Thursday, 1 April 2010

I am not a bigot and I am not homophobic! I am a forgiven sinner.

In the past 48-hours a lot of [mostly unprintable] vitriol has been sent in my/our direction.  The two words most commonly used have been homophobe and bigot.  I vociferously deny being either. It has become all too apparent that the word 'liberal' (in respecting other's opinions) has become a one-word oxymoron!

From Wikipedia:

A phobia (from the Greek: φόβος, phóbos, meaning "fear" or "morbid fear") is an intense and persistent fear of certain situations, activities, things, animals, or people. The main symptom of this disorder is the excessive and unreasonable desire to avoid the feared stimulus. When the fear is beyond one's control, and if the fear is interfering with daily life, then a diagnosis under one of the anxiety disorders can be made.

I/we do not have a fear of homosexual individuals.  That we do not condone their lifestyle does not make one homophobic.

The word Homophobia first appeared in print in 1969 has become a word exploited by those with who have an explicit pro-gay agenda to attack anyone who is in disagreement with them [rather than using it in the true meaning of the word].  Their typical use of the word is, in fact, bigotry.

Again, from Wikipedia:

A bigot is a person obstinately or intolerantly devoted to his or her own opinions and prejudices. The correct use of the term requires the elements of obstinacy, irrationality, and animosity toward those of differing devotion. The origin of the word bigot and bigoterie in English dates back to at least 1598, via Middle French, and started with the sense of "religious hypocrite". Forms of bigotry may have a related ideology or world views.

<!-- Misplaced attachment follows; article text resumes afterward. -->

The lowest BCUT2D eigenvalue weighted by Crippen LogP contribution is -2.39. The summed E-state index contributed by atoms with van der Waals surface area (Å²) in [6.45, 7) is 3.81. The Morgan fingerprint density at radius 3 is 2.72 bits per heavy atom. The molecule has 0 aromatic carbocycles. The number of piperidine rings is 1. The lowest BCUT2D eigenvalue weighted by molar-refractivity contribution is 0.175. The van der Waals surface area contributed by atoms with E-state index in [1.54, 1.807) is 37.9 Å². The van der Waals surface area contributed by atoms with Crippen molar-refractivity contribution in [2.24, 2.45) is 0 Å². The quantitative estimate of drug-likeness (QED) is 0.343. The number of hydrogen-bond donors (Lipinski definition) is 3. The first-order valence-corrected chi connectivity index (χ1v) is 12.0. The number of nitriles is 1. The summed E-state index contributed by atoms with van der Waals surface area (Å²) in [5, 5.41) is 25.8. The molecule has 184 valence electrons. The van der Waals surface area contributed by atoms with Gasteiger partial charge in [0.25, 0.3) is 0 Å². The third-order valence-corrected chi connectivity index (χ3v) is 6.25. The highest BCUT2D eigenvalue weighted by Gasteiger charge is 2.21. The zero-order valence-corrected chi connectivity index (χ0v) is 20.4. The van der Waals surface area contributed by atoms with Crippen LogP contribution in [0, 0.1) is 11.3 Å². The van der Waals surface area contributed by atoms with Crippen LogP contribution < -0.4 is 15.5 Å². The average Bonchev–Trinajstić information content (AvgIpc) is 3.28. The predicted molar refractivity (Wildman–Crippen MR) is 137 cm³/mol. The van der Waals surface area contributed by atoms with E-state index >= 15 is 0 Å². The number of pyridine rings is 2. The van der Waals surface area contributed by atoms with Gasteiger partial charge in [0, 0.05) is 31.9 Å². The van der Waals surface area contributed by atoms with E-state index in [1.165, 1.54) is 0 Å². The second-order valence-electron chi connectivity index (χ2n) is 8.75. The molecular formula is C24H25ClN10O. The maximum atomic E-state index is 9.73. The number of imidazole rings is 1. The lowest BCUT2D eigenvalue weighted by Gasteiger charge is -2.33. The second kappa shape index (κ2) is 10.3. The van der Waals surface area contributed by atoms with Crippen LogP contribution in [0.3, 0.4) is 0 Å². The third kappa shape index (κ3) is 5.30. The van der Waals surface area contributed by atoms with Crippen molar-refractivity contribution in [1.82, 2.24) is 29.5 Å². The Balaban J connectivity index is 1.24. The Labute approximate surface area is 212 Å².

I/we are neither obstinate nor intolerant.  Simple belief, expression of opinion or disagreement with others does not constitute bigotry.  That I believe the Bible is the Word of God, that Jesus is the Son of God and that all men and women sin (self included) does not make me a bigot.

Finally, from the great resources of Wikipedia:

In religion, sin is the concept of acts that violate a moral rule. The term sin may also refer to the state of having committed such a violation. Commonly, the moral code of conduct is decreed by a divine entity, i.e. Divine law.

The word ‘sin’ is an olde English archery term meaning to fall short of the target.  In the Bible this means to fall short of God’s perfect standard.  As such, throughout all history ‘all have sinned and fall short of the glory of God.’  And that, thankfully, is just where Jesus comes into the picture... and why I constantly live in the wonder of grace.